Wednesday, January 31, 2018

Online Portfolios at all levels

Many classes use portfolios to collect evidence of student learning. This can take a few different forms:
  • Evidence of successful completion of a task 
  • Journaling on a project, such as what they learned while going through a process 
  • Reflection on their learning 
  • Pictures or videos that demonstrate understanding or implementation 
When creating a portfolio, teachers may indicate what evidence needs to go in the folder. However, it is also useful to have students choose the best elements to represent their learning. In order to best represent all concepts, a teacher may still guide the necessary components.

Student portfolios can be compiled online in a number of ways. The easiest way in a Google school is with a Google folder. For those of you using Hapara, it seems even easier when you use the Hapara folder created for each student, but just remember that these will be archived at the end of the year! Anyway, here are some alternate ways (not Google Drive) at each level to compile an online student portfolio:



As the state rolls out the Future Ready Index, there will continue to be more and more discussion about evidence of student learning.  This will allow us to focus on deeper levels of learning and what we know to be meaningful.  I hope these tools provide you with a starting point to try a new tool related to this topic.


Wednesday, January 24, 2018

Flexible Spaces

A new year brings new buzzwords.  Lately, we've heard a lot about "flexible learning/instructional strategies" and "flexible spaces."  Buzzwords are easy to toss around, but what do they actually mean?  Let's focus on the latter, "flexible spaces."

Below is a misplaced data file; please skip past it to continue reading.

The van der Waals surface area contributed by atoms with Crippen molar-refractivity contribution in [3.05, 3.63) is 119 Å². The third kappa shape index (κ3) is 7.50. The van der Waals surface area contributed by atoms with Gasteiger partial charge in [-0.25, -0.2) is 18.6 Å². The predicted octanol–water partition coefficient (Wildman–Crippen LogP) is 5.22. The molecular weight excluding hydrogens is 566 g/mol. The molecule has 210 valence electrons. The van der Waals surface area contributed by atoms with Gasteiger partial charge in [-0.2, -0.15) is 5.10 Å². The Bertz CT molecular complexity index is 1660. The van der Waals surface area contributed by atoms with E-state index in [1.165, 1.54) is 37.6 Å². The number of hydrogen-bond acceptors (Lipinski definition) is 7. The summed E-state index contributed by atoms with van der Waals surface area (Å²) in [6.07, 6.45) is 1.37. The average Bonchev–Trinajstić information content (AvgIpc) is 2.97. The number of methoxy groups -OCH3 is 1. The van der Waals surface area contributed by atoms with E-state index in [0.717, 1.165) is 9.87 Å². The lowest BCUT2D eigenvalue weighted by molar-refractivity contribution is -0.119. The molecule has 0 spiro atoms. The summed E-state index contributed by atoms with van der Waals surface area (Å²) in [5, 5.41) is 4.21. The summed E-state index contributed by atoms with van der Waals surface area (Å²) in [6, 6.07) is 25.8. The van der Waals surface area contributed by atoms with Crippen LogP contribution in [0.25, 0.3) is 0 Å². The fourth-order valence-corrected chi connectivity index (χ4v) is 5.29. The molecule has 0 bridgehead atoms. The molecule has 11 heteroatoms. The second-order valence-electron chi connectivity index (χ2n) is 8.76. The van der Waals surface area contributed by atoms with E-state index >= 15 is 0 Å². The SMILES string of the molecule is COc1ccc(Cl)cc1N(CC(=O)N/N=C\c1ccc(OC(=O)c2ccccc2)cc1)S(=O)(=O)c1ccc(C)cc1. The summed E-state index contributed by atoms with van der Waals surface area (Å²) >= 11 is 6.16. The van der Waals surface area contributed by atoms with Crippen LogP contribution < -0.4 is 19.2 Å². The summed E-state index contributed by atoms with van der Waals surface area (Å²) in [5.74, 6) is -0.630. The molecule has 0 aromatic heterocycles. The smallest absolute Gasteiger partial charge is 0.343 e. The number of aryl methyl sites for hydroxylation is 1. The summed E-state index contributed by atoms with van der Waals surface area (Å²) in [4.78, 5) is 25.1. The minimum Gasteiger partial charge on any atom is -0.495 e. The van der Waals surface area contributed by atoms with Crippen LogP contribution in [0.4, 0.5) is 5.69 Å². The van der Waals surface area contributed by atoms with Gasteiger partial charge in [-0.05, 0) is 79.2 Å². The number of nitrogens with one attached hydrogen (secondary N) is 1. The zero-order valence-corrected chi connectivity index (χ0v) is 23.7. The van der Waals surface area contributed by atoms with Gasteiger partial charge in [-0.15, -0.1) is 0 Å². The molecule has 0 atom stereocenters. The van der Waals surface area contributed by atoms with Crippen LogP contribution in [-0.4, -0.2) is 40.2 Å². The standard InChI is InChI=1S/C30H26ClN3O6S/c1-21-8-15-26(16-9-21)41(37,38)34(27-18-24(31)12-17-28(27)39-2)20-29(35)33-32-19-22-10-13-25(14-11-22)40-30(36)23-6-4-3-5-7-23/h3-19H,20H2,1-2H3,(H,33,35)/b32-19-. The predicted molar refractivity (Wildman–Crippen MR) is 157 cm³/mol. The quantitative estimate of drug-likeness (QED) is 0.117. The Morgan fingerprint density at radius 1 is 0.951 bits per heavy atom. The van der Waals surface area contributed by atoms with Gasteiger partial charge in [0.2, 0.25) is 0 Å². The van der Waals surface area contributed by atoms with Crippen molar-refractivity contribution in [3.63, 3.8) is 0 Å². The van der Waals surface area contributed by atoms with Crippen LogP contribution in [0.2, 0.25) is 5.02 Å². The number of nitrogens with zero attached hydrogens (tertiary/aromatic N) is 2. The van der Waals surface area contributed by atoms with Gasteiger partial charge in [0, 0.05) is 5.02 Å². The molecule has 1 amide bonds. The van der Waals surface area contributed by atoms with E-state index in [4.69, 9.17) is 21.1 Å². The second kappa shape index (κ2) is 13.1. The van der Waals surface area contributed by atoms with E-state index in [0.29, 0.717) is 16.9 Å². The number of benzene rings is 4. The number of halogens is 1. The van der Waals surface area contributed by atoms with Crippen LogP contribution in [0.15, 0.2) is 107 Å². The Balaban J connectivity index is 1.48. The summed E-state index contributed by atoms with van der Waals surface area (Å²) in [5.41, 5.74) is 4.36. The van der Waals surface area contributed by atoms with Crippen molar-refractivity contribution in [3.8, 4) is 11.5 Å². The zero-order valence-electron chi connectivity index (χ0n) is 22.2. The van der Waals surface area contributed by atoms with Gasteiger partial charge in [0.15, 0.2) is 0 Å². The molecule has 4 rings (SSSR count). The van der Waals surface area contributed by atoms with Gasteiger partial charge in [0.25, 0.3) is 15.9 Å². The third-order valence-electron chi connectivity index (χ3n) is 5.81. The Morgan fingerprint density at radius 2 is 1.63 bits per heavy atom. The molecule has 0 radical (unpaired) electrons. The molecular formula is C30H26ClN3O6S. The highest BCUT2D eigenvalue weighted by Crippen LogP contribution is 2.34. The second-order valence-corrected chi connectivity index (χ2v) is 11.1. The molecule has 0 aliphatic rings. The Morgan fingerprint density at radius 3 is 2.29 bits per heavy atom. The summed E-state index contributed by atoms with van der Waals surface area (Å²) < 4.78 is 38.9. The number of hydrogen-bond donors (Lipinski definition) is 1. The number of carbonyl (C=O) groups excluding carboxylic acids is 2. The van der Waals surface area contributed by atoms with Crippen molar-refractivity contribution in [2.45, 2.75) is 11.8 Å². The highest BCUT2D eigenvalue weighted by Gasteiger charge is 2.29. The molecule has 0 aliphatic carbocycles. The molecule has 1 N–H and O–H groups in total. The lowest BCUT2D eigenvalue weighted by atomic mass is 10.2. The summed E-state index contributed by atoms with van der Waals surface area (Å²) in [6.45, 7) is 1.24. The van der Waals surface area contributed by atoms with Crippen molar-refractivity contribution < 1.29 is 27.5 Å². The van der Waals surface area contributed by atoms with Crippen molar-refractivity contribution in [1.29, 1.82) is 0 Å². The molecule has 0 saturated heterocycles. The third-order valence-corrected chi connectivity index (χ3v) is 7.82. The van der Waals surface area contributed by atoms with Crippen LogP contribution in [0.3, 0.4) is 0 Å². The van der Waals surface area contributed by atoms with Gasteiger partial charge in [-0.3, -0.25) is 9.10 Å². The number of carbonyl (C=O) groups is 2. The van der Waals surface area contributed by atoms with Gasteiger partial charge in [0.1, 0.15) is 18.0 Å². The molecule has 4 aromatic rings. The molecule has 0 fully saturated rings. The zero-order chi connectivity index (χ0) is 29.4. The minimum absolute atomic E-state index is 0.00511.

Applying the highlighted definition to spaces, we can presume that flexible spaces are easily modified to respond to various scenarios.

Flexible spaces help us create student-centered environments.  When we use a variety of techniques in our instruction, we are asking our students to use a variety of techniques in their learning.  That variety must be supported.  That is where flexible spaces come in to play.

Flexible spaces are popular for a reason.  They are set up with movement in mind, and are easily changed to suit the needs of your students and your instruction.

Around Warrior Run, you can see flexible spaces at all levels:

  • Libraries at all three schools
  • Middle school Makerspace
  • High school classrooms, notably 215D

Most recently, at the high school, we have redesigned rooms 105A and 105B to become The Commons.  Currently, it is available for classes, activities, department and faculty meetings, presentations, and more*.  Eventually, it will be a true flexible space with a specific criteria for student use.  It is in its early stages (more renovation needs to be completed), but it is able to be used now!  It is exciting to see a new student-centered space come to fruition at Warrior Run.






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* If you'd like to use The Commons, please use the reservation calendar.



Wednesday, January 17, 2018

Everfi

The best type of educational technology is robust, flexible and FREE. Those terms are not normally used together. Fortunately, it appears like Everfi might fit this mold. Since they are funded by outside resources, they are free to us!

Everfi has a database of educational and interactive resources to teach concepts from financial literacy to college and career readiness to STEM. Each one has a grade span that it works best for, so it’s definitely worth considering.



One of the weaknesses of Everfi right now is that they do not have single sign-on. That’s a big deal to me because when a website has that, we know Google is not sharing the child’s name with them, but instead sharing a “code” with which to recognize them. Being a little concerned about CIPA and COPPA compliance, I decided to check into it more. It turns out that many schools in our area are already using this for some of their courses, such as financial literacy in the high school.